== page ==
Chapman University to Offer Health Risk and Crisis Communication Programs

Online program designed to prepare communicators for health crises and disaster response

by / January 13, 2009

Chapman University College will introduce a new Master of Science Degree and graduate certificate program in Health Risk and Crisis Communication (HRCC) as the school's first completely online degree offering in the spring semester which commences Jan. 23, 2009. The HRCC program can be completed in 18 months.

"Chapman University College's new Health Risk and Crisis Communications program will benefit those ranging from professionals who interact with patients and their families on everyday medical issues to emergency responders who react to natural or man-made disasters," said Gary Brahm, chancellor of Chapman University College. "Whether communicating during a crisis or explaining a prognosis or medical procedure to a patient, it's critical that those tasked with communicating critical information understand the importance of their role in delivering information. Offering this degree online will allow a more geographically dispersed student body direct access to this important education program so they are equipped to react to complex communications challenges."

The program will prepare students for leadership roles in health and related fields such as healthcare, pharmacy, nutrition and wellness, government and public policy by focusing on communications which take place through consumer-provider interaction, the media, health campaigns, international perspectives, mental health, gerontology, oncology and public health.

"While health risk and crisis communications is often associated with disasters and health epidemics, communication is an important everyday function for doctors, nurses and other medical professionals," said Lisa Sparks, PhD and HRCC program developer. "Everyday, people from diverse backgrounds interact with medical professionals about complex health care issues that are difficult to understand. By educating health personnel to communicate in a style which can be easily understood by their audience, we can help reduce miscommunication, which will result in improved health outcomes, better emergency preparedness and response, and a reduction in medical malpractice."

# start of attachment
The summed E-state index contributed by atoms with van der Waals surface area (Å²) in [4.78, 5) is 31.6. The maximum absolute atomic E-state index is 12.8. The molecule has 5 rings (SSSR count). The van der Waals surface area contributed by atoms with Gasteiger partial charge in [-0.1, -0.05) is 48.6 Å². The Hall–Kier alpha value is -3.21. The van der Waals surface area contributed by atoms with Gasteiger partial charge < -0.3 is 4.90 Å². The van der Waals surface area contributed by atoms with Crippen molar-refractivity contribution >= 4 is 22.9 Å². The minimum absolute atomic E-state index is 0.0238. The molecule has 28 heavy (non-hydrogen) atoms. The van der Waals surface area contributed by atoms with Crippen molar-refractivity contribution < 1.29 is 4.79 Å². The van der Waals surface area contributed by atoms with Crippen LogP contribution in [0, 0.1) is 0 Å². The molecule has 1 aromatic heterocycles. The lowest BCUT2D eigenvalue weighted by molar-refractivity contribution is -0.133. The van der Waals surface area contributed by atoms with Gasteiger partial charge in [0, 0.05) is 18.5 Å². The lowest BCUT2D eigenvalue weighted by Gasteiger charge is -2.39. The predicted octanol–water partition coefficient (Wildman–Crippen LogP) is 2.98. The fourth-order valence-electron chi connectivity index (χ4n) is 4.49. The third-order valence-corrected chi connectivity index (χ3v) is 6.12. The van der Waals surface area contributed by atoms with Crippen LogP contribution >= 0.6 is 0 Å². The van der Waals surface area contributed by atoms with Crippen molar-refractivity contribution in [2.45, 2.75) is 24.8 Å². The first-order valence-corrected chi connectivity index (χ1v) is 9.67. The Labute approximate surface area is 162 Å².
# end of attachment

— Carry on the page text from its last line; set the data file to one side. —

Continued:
The program is being led by Sparks, who is a professor and presidential research fellow of health and risk communication at Chapman University in Orange, and director of graduate students of the Master of Science in health communication in the Schmid College of Science.

Other key HRCC faculty include Melinda Villagran, PhD, and Gary Kreps, PhD. Villagran is an associate professor at George Mason University in Fairfax, Va. and affiliate faculty member with GMU's Center for Risk and Health Communication and the Center for Excellence in Climate Change Communication Research. Kreps is chair of the department of communications at GMU and directs the Center for Health and Risk Communication.